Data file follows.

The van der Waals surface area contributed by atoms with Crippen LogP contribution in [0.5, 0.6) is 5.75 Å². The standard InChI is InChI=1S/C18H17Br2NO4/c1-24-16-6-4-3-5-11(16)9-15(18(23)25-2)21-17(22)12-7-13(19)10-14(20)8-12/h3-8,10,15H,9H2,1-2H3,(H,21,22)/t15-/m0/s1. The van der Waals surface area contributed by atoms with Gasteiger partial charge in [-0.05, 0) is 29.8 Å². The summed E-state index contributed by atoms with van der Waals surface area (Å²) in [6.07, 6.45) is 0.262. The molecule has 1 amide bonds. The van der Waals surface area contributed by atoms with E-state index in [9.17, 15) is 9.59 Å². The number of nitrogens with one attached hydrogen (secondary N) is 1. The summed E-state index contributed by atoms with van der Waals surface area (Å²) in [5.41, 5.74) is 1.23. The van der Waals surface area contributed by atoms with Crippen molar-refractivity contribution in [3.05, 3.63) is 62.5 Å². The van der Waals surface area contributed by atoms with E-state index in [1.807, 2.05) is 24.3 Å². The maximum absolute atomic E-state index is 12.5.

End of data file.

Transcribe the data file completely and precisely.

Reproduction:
The van der Waals surface area contributed by atoms with Crippen LogP contribution in [0.5, 0.6) is 5.75 Å². The standard InChI is InChI=1S/C18H17Br2NO4/c1-24-16-6-4-3-5-11(16)9-15(18(23)25-2)21-17(22)12-7-13(19)10-14(20)8-12/h3-8,10,15H,9H2,1-2H3,(H,21,22)/t15-/m0/s1. The van der Waals surface area contributed by atoms with Gasteiger partial charge in [-0.05, 0) is 29.8 Å². The summed E-state index contributed by atoms with van der Waals surface area (Å²) in [6.07, 6.45) is 0.262. The molecule has 1 amide bonds. The van der Waals surface area contributed by atoms with E-state index in [9.17, 15) is 9.59 Å². The number of nitrogens with one attached hydrogen (secondary N) is 1. The summed E-state index contributed by atoms with van der Waals surface area (Å²) in [5.41, 5.74) is 1.23. The van der Waals surface area contributed by atoms with Crippen molar-refractivity contribution in [3.05, 3.63) is 62.5 Å². The van der Waals surface area contributed by atoms with E-state index in [1.807, 2.05) is 24.3 Å². The maximum absolute atomic E-state index is 12.5.